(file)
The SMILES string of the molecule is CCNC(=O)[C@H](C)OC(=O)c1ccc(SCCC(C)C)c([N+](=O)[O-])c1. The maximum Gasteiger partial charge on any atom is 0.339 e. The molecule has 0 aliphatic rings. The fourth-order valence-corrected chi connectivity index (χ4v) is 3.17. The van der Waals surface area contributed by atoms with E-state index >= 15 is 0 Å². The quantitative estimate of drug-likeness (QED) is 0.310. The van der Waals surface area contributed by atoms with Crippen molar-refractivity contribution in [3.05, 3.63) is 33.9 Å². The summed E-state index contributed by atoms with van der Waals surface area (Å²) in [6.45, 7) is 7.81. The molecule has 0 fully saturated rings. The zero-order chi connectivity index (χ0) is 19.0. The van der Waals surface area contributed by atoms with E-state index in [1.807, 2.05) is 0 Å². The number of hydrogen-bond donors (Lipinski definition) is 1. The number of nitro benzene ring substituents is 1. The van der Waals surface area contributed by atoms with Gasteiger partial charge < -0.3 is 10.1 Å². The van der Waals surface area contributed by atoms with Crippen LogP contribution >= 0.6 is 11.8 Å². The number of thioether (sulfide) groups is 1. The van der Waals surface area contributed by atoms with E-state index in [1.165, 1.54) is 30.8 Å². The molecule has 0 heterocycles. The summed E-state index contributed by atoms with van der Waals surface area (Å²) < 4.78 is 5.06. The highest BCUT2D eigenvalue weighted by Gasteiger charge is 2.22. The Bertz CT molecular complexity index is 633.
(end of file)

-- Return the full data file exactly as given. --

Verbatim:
The SMILES string of the molecule is CCNC(=O)[C@H](C)OC(=O)c1ccc(SCCC(C)C)c([N+](=O)[O-])c1. The maximum Gasteiger partial charge on any atom is 0.339 e. The molecule has 0 aliphatic rings. The fourth-order valence-corrected chi connectivity index (χ4v) is 3.17. The van der Waals surface area contributed by atoms with E-state index >= 15 is 0 Å². The quantitative estimate of drug-likeness (QED) is 0.310. The van der Waals surface area contributed by atoms with Crippen molar-refractivity contribution in [3.05, 3.63) is 33.9 Å². The summed E-state index contributed by atoms with van der Waals surface area (Å²) in [6.45, 7) is 7.81. The molecule has 0 fully saturated rings. The zero-order chi connectivity index (χ0) is 19.0. The van der Waals surface area contributed by atoms with E-state index in [1.807, 2.05) is 0 Å². The number of hydrogen-bond donors (Lipinski definition) is 1. The number of nitro benzene ring substituents is 1. The van der Waals surface area contributed by atoms with Gasteiger partial charge < -0.3 is 10.1 Å². The van der Waals surface area contributed by atoms with Crippen LogP contribution >= 0.6 is 11.8 Å². The number of thioether (sulfide) groups is 1. The van der Waals surface area contributed by atoms with E-state index in [1.165, 1.54) is 30.8 Å². The molecule has 0 heterocycles. The summed E-state index contributed by atoms with van der Waals surface area (Å²) < 4.78 is 5.06. The highest BCUT2D eigenvalue weighted by Gasteiger charge is 2.22. The Bertz CT molecular complexity index is 633.